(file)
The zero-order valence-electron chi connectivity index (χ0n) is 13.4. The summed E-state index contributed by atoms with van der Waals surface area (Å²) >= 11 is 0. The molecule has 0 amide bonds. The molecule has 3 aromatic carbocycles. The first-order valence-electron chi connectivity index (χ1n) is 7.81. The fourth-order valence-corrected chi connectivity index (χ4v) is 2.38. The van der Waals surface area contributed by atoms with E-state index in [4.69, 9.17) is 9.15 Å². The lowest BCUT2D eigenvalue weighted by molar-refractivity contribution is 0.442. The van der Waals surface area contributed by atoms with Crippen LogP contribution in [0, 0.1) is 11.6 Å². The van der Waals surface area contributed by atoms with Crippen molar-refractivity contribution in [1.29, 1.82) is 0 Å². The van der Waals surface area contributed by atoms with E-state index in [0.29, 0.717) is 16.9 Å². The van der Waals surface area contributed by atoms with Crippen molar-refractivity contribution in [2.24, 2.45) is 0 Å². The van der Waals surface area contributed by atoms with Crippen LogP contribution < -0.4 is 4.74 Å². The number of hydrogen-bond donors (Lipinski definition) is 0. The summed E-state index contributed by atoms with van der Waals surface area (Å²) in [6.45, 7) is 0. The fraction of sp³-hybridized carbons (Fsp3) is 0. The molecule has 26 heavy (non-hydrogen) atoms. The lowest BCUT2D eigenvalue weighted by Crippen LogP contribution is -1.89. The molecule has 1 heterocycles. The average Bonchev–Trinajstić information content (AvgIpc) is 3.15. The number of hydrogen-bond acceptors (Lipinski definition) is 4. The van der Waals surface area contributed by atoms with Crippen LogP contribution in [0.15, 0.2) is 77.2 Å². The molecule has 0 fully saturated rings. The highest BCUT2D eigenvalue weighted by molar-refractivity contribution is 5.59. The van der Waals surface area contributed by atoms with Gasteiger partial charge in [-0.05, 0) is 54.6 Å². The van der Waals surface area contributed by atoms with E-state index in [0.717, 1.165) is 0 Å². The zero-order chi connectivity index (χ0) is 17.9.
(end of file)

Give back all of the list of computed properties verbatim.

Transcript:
The zero-order valence-electron chi connectivity index (χ0n) is 13.4. The summed E-state index contributed by atoms with van der Waals surface area (Å²) >= 11 is 0. The molecule has 0 amide bonds. The molecule has 3 aromatic carbocycles. The first-order valence-electron chi connectivity index (χ1n) is 7.81. The fourth-order valence-corrected chi connectivity index (χ4v) is 2.38. The van der Waals surface area contributed by atoms with E-state index in [4.69, 9.17) is 9.15 Å². The lowest BCUT2D eigenvalue weighted by molar-refractivity contribution is 0.442. The van der Waals surface area contributed by atoms with Crippen LogP contribution in [0, 0.1) is 11.6 Å². The van der Waals surface area contributed by atoms with Crippen molar-refractivity contribution in [1.29, 1.82) is 0 Å². The van der Waals surface area contributed by atoms with E-state index in [0.29, 0.717) is 16.9 Å². The van der Waals surface area contributed by atoms with Crippen molar-refractivity contribution in [2.24, 2.45) is 0 Å². The van der Waals surface area contributed by atoms with Crippen LogP contribution < -0.4 is 4.74 Å². The number of hydrogen-bond donors (Lipinski definition) is 0. The summed E-state index contributed by atoms with van der Waals surface area (Å²) in [6.45, 7) is 0. The fraction of sp³-hybridized carbons (Fsp3) is 0. The molecule has 26 heavy (non-hydrogen) atoms. The lowest BCUT2D eigenvalue weighted by Crippen LogP contribution is -1.89. The molecule has 1 heterocycles. The average Bonchev–Trinajstić information content (AvgIpc) is 3.15. The number of hydrogen-bond acceptors (Lipinski definition) is 4. The van der Waals surface area contributed by atoms with Crippen LogP contribution in [0.15, 0.2) is 77.2 Å². The molecule has 0 fully saturated rings. The highest BCUT2D eigenvalue weighted by molar-refractivity contribution is 5.59. The van der Waals surface area contributed by atoms with Gasteiger partial charge in [-0.05, 0) is 54.6 Å². The van der Waals surface area contributed by atoms with E-state index in [0.717, 1.165) is 0 Å². The zero-order chi connectivity index (χ0) is 17.9.